Does the right hon. Gentleman acknowledge that everybody will hope that Israel accepts the message not to retaliate against such an aggressive act, because it would widen this unnecessary war and engulf the Gulf in an even bloodier conflict? Do not the current developments confirm the view taken by some of us that it would have been preferable to maintain sanctions rather than to embark upon a war that has such potentially perilous consequences?
§ Sir Peter Hordern (Horsham)
While understanding all the difficulties and provocations with which Israel is now faced, would not it be better for the successful prosecution of the war and the cohesion of the allies, as well as for a successful peace settlement afterwards, if Israel were to stay out of the war?
§ Mr. Hurd
Our way is the way of restraint. As my hon. Friends have said, the options before the Israelis are not confined to just two; there are different ways in which they 1122 can handle the matter. Whatever course they choose, we hope that it will be restrained, in the sense that it does not signal the entry of Israel as a participant in the military action.
§ Dr. Norman A. Godman (Greenock and Port Glasgow)
Is not it likely that an entirely unintended consequence of that murderous attack upon Israel will be a diminution in the near-euphoria displayed by so many so-called experts and journalists during the early days of the war? Should not such TV journalists be reminded that their enthusiastic use of toy soldiers, toy aircraft and toy tanks may cause considerable distress to the families of men serving in the Gulf? I do not ask for censorship, merely for restraint in the enthusiastic use of such graphics.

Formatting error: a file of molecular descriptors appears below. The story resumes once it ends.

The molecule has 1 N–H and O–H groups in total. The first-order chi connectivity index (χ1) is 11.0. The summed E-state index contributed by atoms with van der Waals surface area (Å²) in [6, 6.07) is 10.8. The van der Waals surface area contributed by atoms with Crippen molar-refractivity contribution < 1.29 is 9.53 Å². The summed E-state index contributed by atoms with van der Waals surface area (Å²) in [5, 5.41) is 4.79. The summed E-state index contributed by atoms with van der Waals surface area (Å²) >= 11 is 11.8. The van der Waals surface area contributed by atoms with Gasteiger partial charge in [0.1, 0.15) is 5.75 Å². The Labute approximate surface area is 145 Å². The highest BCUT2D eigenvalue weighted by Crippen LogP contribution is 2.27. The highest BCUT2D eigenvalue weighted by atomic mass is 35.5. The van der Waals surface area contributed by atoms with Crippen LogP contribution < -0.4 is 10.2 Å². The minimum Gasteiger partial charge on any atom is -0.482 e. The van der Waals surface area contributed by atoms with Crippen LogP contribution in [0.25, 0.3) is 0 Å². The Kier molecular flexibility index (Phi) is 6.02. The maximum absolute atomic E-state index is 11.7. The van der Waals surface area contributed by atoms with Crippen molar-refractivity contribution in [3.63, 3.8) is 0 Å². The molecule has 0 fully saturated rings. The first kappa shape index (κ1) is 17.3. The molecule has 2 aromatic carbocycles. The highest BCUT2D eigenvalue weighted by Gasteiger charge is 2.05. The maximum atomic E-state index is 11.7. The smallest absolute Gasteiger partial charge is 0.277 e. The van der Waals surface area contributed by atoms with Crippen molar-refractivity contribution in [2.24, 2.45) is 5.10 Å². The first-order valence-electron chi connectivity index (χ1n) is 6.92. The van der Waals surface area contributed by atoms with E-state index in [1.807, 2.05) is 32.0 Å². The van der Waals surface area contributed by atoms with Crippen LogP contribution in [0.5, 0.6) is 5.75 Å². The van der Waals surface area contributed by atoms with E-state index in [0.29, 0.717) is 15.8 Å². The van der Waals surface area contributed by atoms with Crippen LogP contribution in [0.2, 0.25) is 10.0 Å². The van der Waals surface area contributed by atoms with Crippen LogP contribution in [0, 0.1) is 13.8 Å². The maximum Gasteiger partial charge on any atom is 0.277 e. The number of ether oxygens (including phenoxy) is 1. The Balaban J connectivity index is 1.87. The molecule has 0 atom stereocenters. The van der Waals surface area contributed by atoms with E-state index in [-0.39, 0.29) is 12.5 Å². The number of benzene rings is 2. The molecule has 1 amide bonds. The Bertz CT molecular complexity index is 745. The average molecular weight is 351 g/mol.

§ Mr. Harry Barnes (Derbyshire, North-East)
As the most dramatic events imaginable could occur in the middle east this weekend, should not the House be in session? We could meet for a short period on Saturday and another short period on Sunday, so that statements such as this, referring to the latest position, could be made. That would help us to fulfil our role as representatives, and it would also help us to monitor the position.
Is not the restraint of the Israelis to be considerably commended? Is not it a pity that such restraint was not shown by the American and British Governments, so that the bombings in Iraq would not have taken place, with the disaster that will be associated with that? We hear nothing about areas such as Basra, where there has been heavy bombing.
§ Mr. Hurd
I do not think that many Israelis would agree with the hon. Gentleman's last point. On his first point, the Government have been forward in coming to the House to make statements, provide information and arrange debates. Indeed, another debate has been arranged for next Monday. The House has had many opportunities, and will have further opportunities, to discuss and pronounce on the matter.